Northern Ireland

Precision teaching for autism being unveiled

Professor Karola Dillenburger
Image caption Professor Karola Dillenburger said precision teaching was a good way to help autistic children

A new treatment which it is claimed can improve the learning skills of children with autism is being unveiled later.

Researchers believe precision teaching could help some of the 4,000 children with autism spectrum disorders at school in Northern Ireland.

The method teaches children not only how to behave, but how often, how fast, and for how long.

Almost 150 researchers from around the world will gather at Queen's University to discuss autism therapies on Friday.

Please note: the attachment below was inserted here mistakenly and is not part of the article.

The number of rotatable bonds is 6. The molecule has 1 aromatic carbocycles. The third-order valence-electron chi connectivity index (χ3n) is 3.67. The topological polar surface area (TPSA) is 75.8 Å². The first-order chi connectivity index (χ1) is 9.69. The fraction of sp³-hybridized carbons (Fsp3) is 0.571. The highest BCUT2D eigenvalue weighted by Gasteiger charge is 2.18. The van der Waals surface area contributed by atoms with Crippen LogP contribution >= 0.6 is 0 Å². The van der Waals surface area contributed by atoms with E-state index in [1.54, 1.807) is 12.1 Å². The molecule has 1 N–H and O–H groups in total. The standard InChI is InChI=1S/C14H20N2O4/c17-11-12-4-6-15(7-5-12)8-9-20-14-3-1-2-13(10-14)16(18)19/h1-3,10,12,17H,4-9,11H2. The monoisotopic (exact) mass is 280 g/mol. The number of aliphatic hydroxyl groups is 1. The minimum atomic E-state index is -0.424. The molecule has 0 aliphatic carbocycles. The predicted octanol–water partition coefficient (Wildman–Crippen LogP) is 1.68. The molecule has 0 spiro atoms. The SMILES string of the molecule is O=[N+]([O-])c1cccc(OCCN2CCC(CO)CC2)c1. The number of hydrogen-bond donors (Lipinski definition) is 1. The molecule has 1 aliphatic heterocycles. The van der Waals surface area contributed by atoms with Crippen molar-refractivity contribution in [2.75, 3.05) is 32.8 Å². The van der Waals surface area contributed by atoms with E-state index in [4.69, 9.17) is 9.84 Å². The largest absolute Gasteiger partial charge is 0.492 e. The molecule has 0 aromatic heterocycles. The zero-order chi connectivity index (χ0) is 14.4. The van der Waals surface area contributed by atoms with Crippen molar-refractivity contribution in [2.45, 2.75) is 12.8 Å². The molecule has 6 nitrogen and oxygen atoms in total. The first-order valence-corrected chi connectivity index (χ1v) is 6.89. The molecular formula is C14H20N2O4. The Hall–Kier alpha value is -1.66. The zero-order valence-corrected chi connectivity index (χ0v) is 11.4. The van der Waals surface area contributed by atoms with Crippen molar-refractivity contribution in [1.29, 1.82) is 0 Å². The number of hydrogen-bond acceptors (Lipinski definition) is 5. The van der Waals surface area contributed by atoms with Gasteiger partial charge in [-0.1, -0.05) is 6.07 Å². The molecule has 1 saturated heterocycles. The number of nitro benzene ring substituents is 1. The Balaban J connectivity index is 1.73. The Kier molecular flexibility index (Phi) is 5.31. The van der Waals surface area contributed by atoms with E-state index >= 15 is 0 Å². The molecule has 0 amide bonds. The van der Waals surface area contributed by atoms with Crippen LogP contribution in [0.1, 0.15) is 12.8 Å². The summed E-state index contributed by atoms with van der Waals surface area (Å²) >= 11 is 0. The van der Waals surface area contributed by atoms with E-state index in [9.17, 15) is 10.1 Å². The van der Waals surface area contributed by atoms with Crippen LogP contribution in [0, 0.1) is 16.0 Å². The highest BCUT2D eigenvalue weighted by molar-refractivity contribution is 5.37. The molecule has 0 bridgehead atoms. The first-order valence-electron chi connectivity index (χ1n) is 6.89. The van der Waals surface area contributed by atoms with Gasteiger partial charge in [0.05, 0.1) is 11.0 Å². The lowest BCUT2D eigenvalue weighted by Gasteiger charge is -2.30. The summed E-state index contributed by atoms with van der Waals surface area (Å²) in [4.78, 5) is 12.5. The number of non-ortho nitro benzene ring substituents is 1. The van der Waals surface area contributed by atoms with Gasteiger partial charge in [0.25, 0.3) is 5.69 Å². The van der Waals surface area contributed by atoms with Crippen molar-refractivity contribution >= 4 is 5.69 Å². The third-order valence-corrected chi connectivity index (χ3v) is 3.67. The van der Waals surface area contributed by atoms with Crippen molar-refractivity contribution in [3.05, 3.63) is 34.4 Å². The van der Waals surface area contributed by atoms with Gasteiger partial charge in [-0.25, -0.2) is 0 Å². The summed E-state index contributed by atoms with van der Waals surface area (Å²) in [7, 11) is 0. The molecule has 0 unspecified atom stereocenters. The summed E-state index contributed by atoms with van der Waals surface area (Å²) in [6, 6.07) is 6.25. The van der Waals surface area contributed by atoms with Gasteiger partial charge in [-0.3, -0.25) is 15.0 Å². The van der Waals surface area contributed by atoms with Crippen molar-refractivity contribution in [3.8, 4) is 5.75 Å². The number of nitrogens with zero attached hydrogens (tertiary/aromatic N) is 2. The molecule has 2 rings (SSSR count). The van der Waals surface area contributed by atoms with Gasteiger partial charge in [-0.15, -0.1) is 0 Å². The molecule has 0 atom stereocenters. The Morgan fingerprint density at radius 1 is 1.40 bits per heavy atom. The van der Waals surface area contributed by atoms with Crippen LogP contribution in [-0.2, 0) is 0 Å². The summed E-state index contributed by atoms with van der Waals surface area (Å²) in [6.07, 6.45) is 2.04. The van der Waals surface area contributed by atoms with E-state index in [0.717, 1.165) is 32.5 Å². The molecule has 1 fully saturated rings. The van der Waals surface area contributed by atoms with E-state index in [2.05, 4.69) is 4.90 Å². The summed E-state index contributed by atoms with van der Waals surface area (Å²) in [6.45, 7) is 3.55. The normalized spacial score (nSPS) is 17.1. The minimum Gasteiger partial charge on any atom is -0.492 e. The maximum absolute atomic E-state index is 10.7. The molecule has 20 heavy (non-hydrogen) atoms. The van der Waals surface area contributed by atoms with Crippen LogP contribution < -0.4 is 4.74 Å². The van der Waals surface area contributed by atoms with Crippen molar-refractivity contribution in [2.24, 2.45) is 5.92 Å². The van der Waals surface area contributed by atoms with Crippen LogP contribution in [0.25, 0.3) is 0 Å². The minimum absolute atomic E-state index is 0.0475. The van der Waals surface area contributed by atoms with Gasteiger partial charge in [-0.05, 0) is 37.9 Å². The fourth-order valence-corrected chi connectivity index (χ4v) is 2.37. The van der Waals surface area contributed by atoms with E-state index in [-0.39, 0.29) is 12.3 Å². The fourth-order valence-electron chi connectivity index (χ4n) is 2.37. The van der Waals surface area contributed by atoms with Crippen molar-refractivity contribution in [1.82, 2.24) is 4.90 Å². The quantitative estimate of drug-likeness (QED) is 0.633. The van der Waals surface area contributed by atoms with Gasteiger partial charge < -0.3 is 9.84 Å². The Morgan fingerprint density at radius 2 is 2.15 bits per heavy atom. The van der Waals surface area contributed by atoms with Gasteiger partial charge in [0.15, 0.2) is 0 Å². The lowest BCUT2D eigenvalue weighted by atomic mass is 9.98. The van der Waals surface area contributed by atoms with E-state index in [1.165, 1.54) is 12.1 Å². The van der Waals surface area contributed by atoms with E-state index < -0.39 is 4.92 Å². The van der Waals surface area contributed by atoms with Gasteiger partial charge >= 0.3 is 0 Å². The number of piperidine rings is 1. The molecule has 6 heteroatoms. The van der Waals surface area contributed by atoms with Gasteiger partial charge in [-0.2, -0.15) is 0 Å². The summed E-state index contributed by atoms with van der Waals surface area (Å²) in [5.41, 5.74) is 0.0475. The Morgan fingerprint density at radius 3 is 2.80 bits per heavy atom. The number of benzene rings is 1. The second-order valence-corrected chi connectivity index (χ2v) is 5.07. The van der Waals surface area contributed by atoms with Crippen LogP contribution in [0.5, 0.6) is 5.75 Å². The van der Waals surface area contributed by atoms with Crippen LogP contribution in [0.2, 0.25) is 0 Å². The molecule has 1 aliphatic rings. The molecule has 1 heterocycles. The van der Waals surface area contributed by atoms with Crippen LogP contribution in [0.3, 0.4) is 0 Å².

Professor Karola Dillenburger, from the Centre for Behaviour Analysis in Queen's School of Education, said: "Children with autism have a lot of issues around social skills, around play skills and imagination.

"Very often those lack of skills interfere with their academic learning.

"Precision teaching is a particularly good way of helping these kids to catch up with their peers in terms of academic skills - reading, writing and arithmetic kind of skills."

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